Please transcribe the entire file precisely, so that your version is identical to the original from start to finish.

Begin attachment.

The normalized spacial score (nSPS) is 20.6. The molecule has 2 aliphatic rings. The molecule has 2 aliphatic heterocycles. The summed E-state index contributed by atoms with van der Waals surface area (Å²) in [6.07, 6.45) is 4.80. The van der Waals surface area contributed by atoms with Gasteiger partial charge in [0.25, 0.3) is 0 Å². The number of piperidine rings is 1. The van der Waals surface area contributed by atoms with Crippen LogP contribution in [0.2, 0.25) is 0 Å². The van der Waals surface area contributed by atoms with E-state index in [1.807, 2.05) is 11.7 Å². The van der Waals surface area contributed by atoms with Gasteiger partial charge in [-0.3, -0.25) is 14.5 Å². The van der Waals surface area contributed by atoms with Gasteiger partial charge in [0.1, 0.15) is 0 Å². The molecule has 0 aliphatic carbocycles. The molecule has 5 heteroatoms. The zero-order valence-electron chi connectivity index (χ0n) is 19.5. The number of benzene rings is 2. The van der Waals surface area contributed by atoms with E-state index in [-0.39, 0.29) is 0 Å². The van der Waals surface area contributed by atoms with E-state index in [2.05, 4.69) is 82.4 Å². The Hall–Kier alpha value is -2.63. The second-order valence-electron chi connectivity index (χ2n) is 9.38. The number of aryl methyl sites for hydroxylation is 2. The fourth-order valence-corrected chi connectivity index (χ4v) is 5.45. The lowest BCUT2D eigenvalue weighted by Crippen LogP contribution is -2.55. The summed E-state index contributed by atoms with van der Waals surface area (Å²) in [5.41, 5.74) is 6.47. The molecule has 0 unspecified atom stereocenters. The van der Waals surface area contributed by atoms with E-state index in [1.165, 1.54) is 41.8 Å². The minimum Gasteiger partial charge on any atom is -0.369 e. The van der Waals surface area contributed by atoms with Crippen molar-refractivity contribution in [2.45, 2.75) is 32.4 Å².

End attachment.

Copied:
The normalized spacial score (nSPS) is 20.6. The molecule has 2 aliphatic rings. The molecule has 2 aliphatic heterocycles. The summed E-state index contributed by atoms with van der Waals surface area (Å²) in [6.07, 6.45) is 4.80. The van der Waals surface area contributed by atoms with Gasteiger partial charge in [0.25, 0.3) is 0 Å². The number of piperidine rings is 1. The van der Waals surface area contributed by atoms with Crippen LogP contribution in [0.2, 0.25) is 0 Å². The van der Waals surface area contributed by atoms with E-state index in [1.807, 2.05) is 11.7 Å². The van der Waals surface area contributed by atoms with Gasteiger partial charge in [-0.3, -0.25) is 14.5 Å². The van der Waals surface area contributed by atoms with Gasteiger partial charge in [0.1, 0.15) is 0 Å². The molecule has 0 aliphatic carbocycles. The molecule has 5 heteroatoms. The zero-order valence-electron chi connectivity index (χ0n) is 19.5. The number of benzene rings is 2. The van der Waals surface area contributed by atoms with E-state index in [-0.39, 0.29) is 0 Å². The van der Waals surface area contributed by atoms with E-state index in [2.05, 4.69) is 82.4 Å². The Hall–Kier alpha value is -2.63. The second-order valence-electron chi connectivity index (χ2n) is 9.38. The number of aryl methyl sites for hydroxylation is 2. The fourth-order valence-corrected chi connectivity index (χ4v) is 5.45. The lowest BCUT2D eigenvalue weighted by Crippen LogP contribution is -2.55. The summed E-state index contributed by atoms with van der Waals surface area (Å²) in [5.41, 5.74) is 6.47. The molecule has 0 unspecified atom stereocenters. The van der Waals surface area contributed by atoms with E-state index in [1.165, 1.54) is 41.8 Å². The minimum Gasteiger partial charge on any atom is -0.369 e. The van der Waals surface area contributed by atoms with Crippen molar-refractivity contribution in [2.45, 2.75) is 32.4 Å².